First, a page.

Today we’re taking a look at Apple’s Front Row vs. Windows Media Center. We’re not really sure if Front Row can be compared to Media Center because right now, they serve different purposes. Front Row is more of an interface for controlling the media already on your computer while Media Center will do that in addition to recording television shows. They’re both media hubs though, so we thought it would be interesting to see how they compared.
Before we dive in, we thought we’d first mention the fact that while we may be using MacBook Pro computers for our everyday use, we do have a PC dedicated to running Vista’s Media Center. It has 3 tuners and enables us to record 3 shows simultaneously, and was one of the best investments we’ve made.
Front Row is an application for Apple computers that is similar in some aspects to Windows Media Center. The first time it was announced was back on October 12, 2005. It now comes shipped on all new Mac computers.
Media Center Background
Windows Media Center originally debuted in 2002 for Windows XP. Now it comes with Windows Vista Ultimate and Home Premium versions of Windows Vista.
Front Row Features
One thing that Apple did really well with Front Row is transitions. These transitions start the moment you open up Front Row because it nicely fades-in to display the menu. Their interface is nice, but I noticed it’s missing a few things. First I should say that a lot of people use the Apple Remote to navigate Front Row, but for people who don’t want to use the remote, they’re stuck using a keyboard. There’s not a way (that we know of) to use the mouse which is pretty inconvenient. Navigation with a keyboard is a little more difficult, and you’ll end up using the Escape key frequently.
The biggest downside to Front Row if we’re comparing it to Windows Media Center is that there is no way to watch or record live TV.
Content that you can access via Front Row include:
- Movies – view movies stored in your iTunes library or in a user’s movies folder/ also option to download and play movie trailers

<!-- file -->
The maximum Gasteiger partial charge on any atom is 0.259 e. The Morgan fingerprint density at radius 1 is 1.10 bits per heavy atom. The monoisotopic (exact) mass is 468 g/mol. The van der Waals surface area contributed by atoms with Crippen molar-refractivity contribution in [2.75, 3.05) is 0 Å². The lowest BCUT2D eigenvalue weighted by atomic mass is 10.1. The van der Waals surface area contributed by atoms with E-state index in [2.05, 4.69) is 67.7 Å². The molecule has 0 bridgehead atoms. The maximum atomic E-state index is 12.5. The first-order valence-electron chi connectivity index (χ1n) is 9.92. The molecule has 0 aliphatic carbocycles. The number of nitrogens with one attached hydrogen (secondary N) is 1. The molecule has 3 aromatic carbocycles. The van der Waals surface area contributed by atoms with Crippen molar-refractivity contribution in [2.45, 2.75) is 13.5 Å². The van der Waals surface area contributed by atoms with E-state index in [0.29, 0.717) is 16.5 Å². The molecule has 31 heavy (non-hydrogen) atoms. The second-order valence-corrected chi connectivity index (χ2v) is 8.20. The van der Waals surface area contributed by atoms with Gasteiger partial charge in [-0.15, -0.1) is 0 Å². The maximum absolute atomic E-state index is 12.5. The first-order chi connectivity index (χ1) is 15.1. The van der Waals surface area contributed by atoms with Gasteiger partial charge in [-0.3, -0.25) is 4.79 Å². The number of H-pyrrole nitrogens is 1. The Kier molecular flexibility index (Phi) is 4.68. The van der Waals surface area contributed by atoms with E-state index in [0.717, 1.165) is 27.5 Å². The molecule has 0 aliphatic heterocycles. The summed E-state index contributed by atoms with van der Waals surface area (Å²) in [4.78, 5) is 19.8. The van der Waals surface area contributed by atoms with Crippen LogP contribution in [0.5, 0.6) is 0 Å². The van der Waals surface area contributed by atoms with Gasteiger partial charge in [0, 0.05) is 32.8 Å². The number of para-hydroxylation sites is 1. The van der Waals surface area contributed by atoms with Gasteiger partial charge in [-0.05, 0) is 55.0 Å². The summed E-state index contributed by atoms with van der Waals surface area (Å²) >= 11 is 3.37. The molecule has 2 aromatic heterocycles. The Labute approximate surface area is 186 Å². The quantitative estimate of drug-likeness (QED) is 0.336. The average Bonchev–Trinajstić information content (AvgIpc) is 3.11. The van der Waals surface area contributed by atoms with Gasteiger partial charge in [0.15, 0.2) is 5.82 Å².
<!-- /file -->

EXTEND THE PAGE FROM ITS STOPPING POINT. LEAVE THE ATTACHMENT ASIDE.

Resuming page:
- TV Shows – any you’ve download from iTunes will be displayed
- Music – music is pulled from your iTunes music library/ includes option to listen to a preview of the top songs on iTunes
- Podcasts – allows you to play podcasts that you are subscribed to, right from Front Row
- Photos – pulls in photos you have saved in your iPhoto library
- DVD (if there is a DVD in the drive)
Overall Front Row is nicest for watching movie trailers or maybe listening to your music but really it’s just a remote-friendly, fancy interface for iTunes. If they’d allow you to rent movies from iTunes via Front Row, that would be fantastic, but they don’t. They also don’t allow you to watch YouTube videos from there which is something that can be done on Media Center through an add-on, or even using Apple TV.
Media Center Features
One of Media Center’s best features is the interface. Microsoft really did a fantastic job here. Another thing they did a great job with is packing a lot of features in under the hood. Not only does it come loaded with a bunch of features, but there are many add-ons that give you even more features like commercial skip and WebGuide which we’ve mentioned before. To Apple’s defense, because they don’t provide a way to record and watch live TV, there’s really no need for add-ons like commercial skip.
Another awesome thing about Media Center is that they’ve got quite the community surrounding it. There’s a website at www.thegreenbutton.com where you’ll find thousands upon thousands of people who are there to post and answer questions. There are even members who work on the Media Center Team that will stop by to help answer questions. While Apple does have a developing community out there, a lot of them are for Mac computers in general and not specific to Front Row.
- Record and playback TV
- Music – listen to songs from your library
- Radio (some TV tuners support FM radio)
- Video – have videos on your computer? Watch them from Media Center
- Pictures – flip through your picture library
- Sports – keep up with games in progress or ones that have ended
- and more…
Unlike Front Row, users are able to navigate through Windows Media Center using a mouse, and in fact, when they use a mouse or a keyboard, other navigational buttons appear on screen to make it a little easier.
If we were asked to decide which was better, Front Row or Windows Media Center, without question we’d choose Windows Media Center. This is one of those things that Microsoft really has done a great job with in multiple aspects. Maybe Apple will “borrow” a few of their ideas to improve Front Row in the future?
While Windows Media Center may be superior, it also depends on what you’re looking to do. If you don’t have a tuner card and you don’t have any intentions of getting one for your computer, there’s no reason why you can’t get most of the same functionality out of Front Row as you would with Media Center.
Those of you looking for a nice way to manage your media, graphically both applications look nice and get the job done. If you’re looking to record TV, Media Center is the only way to go. So now our question for you is, do you think Apple will go the route of recording television, or will doing so distract people buying episodes of TV shows from iTunes which ends-up bringing in money?